My friend Derek and I went to see Elvis Costello in 1994 and the Crash Test Dummies opened for them. I wasn’t aware of their work outside of “Mmm, Mmm, Mmm, Mmm,” but that’s why you always show up in time for the opening act – you just might find your next favorite band. When playing their big radio hit, Brad changed the lyric in the third verse from a kid whose parents went to a weird church to a story about a kid who had his tonsils removed and kept them in a jar. He concluded the song with a quip to the effect of, “I’ve been told it’s not wise to change the lyrics to your one hit song when playing live, but then I’ve also been told it’s not wise to write hit songs with no lyrics in the chorus.” That sort of cleverness gets me every time and I was an instant fan.

I love this album for the lyrics, but I also love it for the music and the genuine sense of playfulness I pick up listening to the musicians working together. The full band of Brad & Dan Roberts, Ellen Reid, Mitch Dorge, and Benjamin Darvill works great together throughout. In particular, Ellen’s backing vocals perfectly offset Brad’s bass notes and her piano playing – along with Darvill’s mandolin – provides several nods back to the sounds of the first record. Unfortunately, the classic Dummies lineup would only last through the end of the decade and two more albums with diminishing commercial (but ever-expanding creative) rewards. By the time of 1999’s Give Yourself A Hand, the band had become The Brad Show in all but name only, though that was the album (along with one-off single “The Ballad Of Peter Pumpkinhead”), where Ellen’s vocals really got to shine. (As a side-note, if you’re a Dummies fan and really dig Ms. Reid’s lead vocals when they crop up, you definitely owe it to yourself to pick up her solo release, Cinderellen.)

I’ve continued to be a fan and continued to buy Crash Test Dummies albums – regardless of the lineup – for the past 25 years. I’m thrilled to see them at their upcoming show. And I’m hoping against hope that this reunion results in some studio sessions with the whole band. Maybe Brad Roberts’s peeping-tom of a psychic could predict some new Dummies music in the near future.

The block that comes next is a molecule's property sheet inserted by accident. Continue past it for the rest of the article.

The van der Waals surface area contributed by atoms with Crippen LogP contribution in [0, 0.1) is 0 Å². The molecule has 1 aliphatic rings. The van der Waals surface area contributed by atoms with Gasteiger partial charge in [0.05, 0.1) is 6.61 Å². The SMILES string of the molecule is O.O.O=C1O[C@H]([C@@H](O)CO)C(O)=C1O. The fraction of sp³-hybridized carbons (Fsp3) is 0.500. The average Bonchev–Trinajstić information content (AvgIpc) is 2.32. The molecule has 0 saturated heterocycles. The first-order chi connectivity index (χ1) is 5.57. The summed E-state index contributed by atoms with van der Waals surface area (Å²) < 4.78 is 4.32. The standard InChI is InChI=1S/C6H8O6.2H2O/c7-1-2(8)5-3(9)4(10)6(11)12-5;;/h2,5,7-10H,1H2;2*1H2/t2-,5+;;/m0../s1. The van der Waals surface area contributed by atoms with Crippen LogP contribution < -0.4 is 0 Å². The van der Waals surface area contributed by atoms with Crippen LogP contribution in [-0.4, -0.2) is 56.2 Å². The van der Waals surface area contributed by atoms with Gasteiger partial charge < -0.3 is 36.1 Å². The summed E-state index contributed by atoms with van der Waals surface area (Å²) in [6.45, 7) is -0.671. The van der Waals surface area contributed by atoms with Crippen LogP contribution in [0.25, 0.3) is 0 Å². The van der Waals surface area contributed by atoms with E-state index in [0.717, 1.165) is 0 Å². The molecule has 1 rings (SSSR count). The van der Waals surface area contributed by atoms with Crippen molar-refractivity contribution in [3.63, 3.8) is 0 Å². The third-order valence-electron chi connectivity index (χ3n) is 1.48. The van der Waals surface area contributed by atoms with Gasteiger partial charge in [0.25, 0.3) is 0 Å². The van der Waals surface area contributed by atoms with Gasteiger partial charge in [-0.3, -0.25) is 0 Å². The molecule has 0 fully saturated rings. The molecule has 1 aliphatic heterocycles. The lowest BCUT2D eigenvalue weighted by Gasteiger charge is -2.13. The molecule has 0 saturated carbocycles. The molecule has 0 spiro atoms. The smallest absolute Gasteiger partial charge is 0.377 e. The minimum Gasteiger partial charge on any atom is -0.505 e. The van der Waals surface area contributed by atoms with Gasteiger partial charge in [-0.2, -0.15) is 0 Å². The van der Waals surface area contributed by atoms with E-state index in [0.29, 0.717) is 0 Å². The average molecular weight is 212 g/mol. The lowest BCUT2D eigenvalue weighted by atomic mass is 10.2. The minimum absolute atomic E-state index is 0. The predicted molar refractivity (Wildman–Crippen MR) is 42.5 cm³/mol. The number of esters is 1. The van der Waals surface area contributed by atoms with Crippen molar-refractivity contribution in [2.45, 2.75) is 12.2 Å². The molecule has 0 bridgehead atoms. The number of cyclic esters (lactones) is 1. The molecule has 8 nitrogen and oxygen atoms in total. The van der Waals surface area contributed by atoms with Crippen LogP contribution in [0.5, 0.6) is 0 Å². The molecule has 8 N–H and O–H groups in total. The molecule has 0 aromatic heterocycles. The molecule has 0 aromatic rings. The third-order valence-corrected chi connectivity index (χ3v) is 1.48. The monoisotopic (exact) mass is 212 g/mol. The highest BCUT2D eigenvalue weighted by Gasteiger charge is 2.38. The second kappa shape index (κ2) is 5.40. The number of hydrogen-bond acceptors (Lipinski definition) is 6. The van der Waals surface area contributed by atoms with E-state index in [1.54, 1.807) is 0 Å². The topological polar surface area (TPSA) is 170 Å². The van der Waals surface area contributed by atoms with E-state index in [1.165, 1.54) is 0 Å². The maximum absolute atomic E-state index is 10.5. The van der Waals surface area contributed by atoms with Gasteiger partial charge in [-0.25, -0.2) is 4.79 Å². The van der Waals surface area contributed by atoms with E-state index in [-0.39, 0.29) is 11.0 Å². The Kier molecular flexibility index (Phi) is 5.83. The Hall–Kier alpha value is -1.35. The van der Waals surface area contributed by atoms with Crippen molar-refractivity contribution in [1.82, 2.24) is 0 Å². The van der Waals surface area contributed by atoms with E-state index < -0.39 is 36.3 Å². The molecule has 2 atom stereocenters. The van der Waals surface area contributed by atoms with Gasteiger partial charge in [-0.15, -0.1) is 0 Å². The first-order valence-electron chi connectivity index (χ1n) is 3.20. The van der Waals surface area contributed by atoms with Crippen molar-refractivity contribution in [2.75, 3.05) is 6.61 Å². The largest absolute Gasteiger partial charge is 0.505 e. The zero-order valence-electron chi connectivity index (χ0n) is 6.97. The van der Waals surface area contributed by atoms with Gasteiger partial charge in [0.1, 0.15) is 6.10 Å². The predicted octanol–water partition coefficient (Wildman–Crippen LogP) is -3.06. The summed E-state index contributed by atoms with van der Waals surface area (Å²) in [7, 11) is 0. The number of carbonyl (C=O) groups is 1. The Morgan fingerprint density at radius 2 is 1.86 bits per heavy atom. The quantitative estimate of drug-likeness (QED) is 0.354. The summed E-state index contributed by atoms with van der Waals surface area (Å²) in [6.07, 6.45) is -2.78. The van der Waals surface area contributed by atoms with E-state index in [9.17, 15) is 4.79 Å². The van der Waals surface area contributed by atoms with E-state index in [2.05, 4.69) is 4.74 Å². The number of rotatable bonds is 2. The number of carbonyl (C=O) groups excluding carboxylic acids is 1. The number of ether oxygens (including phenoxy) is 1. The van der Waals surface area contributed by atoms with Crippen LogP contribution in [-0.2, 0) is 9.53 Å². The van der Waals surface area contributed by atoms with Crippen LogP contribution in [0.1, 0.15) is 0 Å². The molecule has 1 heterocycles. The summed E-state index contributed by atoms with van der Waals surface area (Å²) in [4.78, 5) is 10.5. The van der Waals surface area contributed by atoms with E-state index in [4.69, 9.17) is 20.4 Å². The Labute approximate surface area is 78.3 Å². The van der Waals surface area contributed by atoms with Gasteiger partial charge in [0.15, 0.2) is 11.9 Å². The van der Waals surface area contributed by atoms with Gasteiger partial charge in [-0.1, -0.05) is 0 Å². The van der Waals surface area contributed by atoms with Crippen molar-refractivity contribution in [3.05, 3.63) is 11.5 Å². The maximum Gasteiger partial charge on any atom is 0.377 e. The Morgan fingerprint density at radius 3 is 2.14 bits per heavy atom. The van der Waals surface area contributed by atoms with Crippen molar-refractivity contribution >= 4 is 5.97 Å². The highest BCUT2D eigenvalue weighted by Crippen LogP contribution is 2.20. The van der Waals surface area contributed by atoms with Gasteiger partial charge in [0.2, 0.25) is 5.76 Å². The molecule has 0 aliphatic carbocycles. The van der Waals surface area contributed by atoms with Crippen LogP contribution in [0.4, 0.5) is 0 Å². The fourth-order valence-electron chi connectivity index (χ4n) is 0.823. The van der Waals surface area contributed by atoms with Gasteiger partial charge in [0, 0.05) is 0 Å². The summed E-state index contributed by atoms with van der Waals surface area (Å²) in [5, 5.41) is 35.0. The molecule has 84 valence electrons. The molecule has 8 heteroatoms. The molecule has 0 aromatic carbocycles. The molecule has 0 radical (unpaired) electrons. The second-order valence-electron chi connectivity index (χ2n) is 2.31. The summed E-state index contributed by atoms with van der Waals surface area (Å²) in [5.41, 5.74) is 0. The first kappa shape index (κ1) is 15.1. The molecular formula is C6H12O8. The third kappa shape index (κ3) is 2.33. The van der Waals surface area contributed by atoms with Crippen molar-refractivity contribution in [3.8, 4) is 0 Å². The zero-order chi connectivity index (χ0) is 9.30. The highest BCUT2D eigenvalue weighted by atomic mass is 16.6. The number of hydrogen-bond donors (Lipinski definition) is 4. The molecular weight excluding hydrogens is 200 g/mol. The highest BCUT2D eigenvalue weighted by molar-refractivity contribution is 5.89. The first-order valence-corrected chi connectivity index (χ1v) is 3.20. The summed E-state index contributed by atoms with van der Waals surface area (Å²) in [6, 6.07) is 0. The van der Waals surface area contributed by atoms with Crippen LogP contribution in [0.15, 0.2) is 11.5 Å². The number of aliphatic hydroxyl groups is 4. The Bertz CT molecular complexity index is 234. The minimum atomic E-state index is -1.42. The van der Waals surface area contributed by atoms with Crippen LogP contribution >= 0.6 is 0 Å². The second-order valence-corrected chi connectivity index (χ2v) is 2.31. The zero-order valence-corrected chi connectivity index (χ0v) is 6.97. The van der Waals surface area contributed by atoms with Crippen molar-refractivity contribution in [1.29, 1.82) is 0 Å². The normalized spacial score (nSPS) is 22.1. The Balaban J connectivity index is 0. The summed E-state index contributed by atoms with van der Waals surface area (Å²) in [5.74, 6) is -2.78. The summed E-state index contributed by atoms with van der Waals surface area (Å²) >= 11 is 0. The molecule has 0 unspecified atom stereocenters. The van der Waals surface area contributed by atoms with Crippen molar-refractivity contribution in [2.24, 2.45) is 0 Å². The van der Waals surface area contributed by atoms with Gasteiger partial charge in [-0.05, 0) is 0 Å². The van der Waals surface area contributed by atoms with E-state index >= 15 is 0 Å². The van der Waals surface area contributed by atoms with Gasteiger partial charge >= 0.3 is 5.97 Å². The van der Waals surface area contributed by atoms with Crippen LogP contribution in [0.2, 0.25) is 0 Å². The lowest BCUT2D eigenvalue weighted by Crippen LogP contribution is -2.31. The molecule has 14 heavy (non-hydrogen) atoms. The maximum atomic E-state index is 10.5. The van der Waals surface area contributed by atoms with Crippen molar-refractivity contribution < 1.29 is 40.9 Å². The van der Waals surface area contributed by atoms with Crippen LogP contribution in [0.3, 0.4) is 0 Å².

3 thoughts on “Crash Test Dummies: God Shuffled His Feet

  1. Knights & Maidens is a track I really enjoy on this album. I love both of their first 2 albums but after that for whatever reason didn’t do much for me. Not sure if they changed their style or what but it was never the same.

    Liked by 2 people

    • “Knights & Maidens” is something of an outlier on this album and unlike anything else they ever did – it would almost have for better on their debut.

      As far as styles changing, that’s definitely the case. Their first album was their folk album, this one their straight-ahead pop album. They followed it up with a metal-tinged record (A Worm’s Life) and an electronic/d’n’b album (Give Yourself A Hand) and then a country flavored release in I Don’t Care That You Don’t Mind.

      The one constant throughout has been the oddity of Brad Roberts’s seemingly stream-of-consciousness approach to lyric-writing. And that is what has kept me a fan. The styles change and some albums are more listenable than others, but the lyrics always pull me back to why I started listening in the first place.

      Liked by 1 person

  2. I had a reputation in my circles for getting there for the support acts and then buying their album after the show. 😀 So many of my favourite acts I first saw in support slots.

    Liked by 1 person

Leave a Reply

Fill in your details below or click an icon to log in: Logo

You are commenting using your account. Log Out /  Change )

Google photo

You are commenting using your Google account. Log Out /  Change )

Twitter picture

You are commenting using your Twitter account. Log Out /  Change )

Facebook photo

You are commenting using your Facebook account. Log Out /  Change )

Connecting to %s